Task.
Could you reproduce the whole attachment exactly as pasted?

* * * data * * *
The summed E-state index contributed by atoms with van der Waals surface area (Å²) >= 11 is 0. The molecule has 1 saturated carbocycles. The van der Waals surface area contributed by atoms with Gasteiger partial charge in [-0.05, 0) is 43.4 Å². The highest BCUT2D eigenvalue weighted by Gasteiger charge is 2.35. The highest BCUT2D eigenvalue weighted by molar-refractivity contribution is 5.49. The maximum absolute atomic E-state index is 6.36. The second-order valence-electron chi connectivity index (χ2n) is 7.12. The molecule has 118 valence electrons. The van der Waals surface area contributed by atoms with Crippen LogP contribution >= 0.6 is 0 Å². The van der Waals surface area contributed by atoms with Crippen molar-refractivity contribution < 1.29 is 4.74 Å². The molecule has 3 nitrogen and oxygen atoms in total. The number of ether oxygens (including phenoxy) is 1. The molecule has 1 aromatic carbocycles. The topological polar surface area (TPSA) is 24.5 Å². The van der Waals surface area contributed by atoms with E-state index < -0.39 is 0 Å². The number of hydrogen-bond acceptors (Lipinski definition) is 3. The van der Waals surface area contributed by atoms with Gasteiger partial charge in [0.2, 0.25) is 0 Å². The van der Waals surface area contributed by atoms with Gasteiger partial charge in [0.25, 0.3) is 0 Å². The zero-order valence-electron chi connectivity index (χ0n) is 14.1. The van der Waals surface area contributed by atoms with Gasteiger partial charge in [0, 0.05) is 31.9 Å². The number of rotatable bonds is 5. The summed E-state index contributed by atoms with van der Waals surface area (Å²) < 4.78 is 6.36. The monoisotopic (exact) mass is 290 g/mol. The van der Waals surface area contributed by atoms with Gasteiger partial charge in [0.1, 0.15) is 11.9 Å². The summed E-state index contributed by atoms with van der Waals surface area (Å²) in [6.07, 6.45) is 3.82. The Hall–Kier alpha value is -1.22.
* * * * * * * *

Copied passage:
The summed E-state index contributed by atoms with van der Waals surface area (Å²) >= 11 is 0. The molecule has 1 saturated carbocycles. The van der Waals surface area contributed by atoms with Gasteiger partial charge in [-0.05, 0) is 43.4 Å². The highest BCUT2D eigenvalue weighted by Gasteiger charge is 2.35. The highest BCUT2D eigenvalue weighted by molar-refractivity contribution is 5.49. The maximum absolute atomic E-state index is 6.36. The second-order valence-electron chi connectivity index (χ2n) is 7.12. The molecule has 118 valence electrons. The van der Waals surface area contributed by atoms with Crippen LogP contribution >= 0.6 is 0 Å². The van der Waals surface area contributed by atoms with Crippen molar-refractivity contribution < 1.29 is 4.74 Å². The molecule has 3 nitrogen and oxygen atoms in total. The number of ether oxygens (including phenoxy) is 1. The molecule has 1 aromatic carbocycles. The topological polar surface area (TPSA) is 24.5 Å². The van der Waals surface area contributed by atoms with E-state index < -0.39 is 0 Å². The number of hydrogen-bond acceptors (Lipinski definition) is 3. The van der Waals surface area contributed by atoms with Gasteiger partial charge in [0.2, 0.25) is 0 Å². The van der Waals surface area contributed by atoms with Gasteiger partial charge in [0.25, 0.3) is 0 Å². The zero-order valence-electron chi connectivity index (χ0n) is 14.1. The van der Waals surface area contributed by atoms with Gasteiger partial charge in [0, 0.05) is 31.9 Å². The number of rotatable bonds is 5. The summed E-state index contributed by atoms with van der Waals surface area (Å²) < 4.78 is 6.36. The monoisotopic (exact) mass is 290 g/mol. The van der Waals surface area contributed by atoms with Gasteiger partial charge in [0.1, 0.15) is 11.9 Å². The summed E-state index contributed by atoms with van der Waals surface area (Å²) in [6.07, 6.45) is 3.82. The Hall–Kier alpha value is -1.22.